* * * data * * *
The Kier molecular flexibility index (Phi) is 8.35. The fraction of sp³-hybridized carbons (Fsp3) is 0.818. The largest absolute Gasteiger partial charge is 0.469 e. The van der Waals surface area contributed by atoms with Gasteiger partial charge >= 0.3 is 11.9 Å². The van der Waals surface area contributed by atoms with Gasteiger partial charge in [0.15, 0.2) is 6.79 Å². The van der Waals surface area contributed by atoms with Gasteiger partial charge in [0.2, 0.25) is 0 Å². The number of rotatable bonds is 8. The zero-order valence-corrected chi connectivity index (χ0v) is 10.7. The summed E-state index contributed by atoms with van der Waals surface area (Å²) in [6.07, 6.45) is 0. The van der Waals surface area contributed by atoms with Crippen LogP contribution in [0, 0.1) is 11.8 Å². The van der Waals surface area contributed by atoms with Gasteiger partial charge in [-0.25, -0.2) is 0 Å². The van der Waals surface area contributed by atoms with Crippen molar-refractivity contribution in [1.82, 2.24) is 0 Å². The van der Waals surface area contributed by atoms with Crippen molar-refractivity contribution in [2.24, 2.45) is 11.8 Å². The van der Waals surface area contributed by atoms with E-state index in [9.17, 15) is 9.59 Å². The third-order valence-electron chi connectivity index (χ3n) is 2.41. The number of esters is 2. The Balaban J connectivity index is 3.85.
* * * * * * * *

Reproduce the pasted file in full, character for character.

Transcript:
The Kier molecular flexibility index (Phi) is 8.35. The fraction of sp³-hybridized carbons (Fsp3) is 0.818. The largest absolute Gasteiger partial charge is 0.469 e. The van der Waals surface area contributed by atoms with Gasteiger partial charge >= 0.3 is 11.9 Å². The van der Waals surface area contributed by atoms with Gasteiger partial charge in [0.15, 0.2) is 6.79 Å². The van der Waals surface area contributed by atoms with Gasteiger partial charge in [0.2, 0.25) is 0 Å². The number of rotatable bonds is 8. The zero-order valence-corrected chi connectivity index (χ0v) is 10.7. The summed E-state index contributed by atoms with van der Waals surface area (Å²) in [6.07, 6.45) is 0. The van der Waals surface area contributed by atoms with Crippen LogP contribution in [0, 0.1) is 11.8 Å². The van der Waals surface area contributed by atoms with Gasteiger partial charge in [-0.25, -0.2) is 0 Å². The van der Waals surface area contributed by atoms with Crippen molar-refractivity contribution in [1.82, 2.24) is 0 Å². The van der Waals surface area contributed by atoms with Crippen molar-refractivity contribution in [2.24, 2.45) is 11.8 Å². The van der Waals surface area contributed by atoms with E-state index in [9.17, 15) is 9.59 Å². The third-order valence-electron chi connectivity index (χ3n) is 2.41. The number of esters is 2. The Balaban J connectivity index is 3.85.